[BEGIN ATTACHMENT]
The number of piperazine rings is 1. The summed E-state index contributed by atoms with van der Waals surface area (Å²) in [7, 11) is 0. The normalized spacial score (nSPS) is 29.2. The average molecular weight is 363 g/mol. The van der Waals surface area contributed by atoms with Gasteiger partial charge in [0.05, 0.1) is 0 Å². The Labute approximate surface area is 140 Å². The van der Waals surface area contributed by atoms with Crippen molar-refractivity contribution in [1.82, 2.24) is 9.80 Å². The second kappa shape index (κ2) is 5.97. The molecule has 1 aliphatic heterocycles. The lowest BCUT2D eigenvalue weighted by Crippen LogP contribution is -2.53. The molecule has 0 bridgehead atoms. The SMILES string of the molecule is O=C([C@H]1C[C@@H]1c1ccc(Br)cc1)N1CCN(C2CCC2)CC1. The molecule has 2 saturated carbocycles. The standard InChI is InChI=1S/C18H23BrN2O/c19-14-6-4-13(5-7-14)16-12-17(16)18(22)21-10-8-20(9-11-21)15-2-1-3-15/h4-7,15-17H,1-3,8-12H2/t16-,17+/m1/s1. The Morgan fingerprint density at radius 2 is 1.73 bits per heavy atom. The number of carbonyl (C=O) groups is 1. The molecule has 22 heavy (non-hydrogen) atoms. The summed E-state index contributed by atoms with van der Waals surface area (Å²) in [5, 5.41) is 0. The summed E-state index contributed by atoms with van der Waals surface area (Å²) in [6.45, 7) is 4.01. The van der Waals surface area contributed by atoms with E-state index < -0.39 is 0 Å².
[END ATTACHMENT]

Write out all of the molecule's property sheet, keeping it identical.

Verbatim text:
The number of piperazine rings is 1. The summed E-state index contributed by atoms with van der Waals surface area (Å²) in [7, 11) is 0. The normalized spacial score (nSPS) is 29.2. The average molecular weight is 363 g/mol. The van der Waals surface area contributed by atoms with Gasteiger partial charge in [0.05, 0.1) is 0 Å². The Labute approximate surface area is 140 Å². The van der Waals surface area contributed by atoms with Crippen molar-refractivity contribution in [1.82, 2.24) is 9.80 Å². The second kappa shape index (κ2) is 5.97. The molecule has 1 aliphatic heterocycles. The lowest BCUT2D eigenvalue weighted by Crippen LogP contribution is -2.53. The molecule has 0 bridgehead atoms. The SMILES string of the molecule is O=C([C@H]1C[C@@H]1c1ccc(Br)cc1)N1CCN(C2CCC2)CC1. The molecule has 2 saturated carbocycles. The standard InChI is InChI=1S/C18H23BrN2O/c19-14-6-4-13(5-7-14)16-12-17(16)18(22)21-10-8-20(9-11-21)15-2-1-3-15/h4-7,15-17H,1-3,8-12H2/t16-,17+/m1/s1. The Morgan fingerprint density at radius 2 is 1.73 bits per heavy atom. The number of carbonyl (C=O) groups is 1. The molecule has 22 heavy (non-hydrogen) atoms. The summed E-state index contributed by atoms with van der Waals surface area (Å²) in [5, 5.41) is 0. The summed E-state index contributed by atoms with van der Waals surface area (Å²) in [6.45, 7) is 4.01. The van der Waals surface area contributed by atoms with E-state index < -0.39 is 0 Å².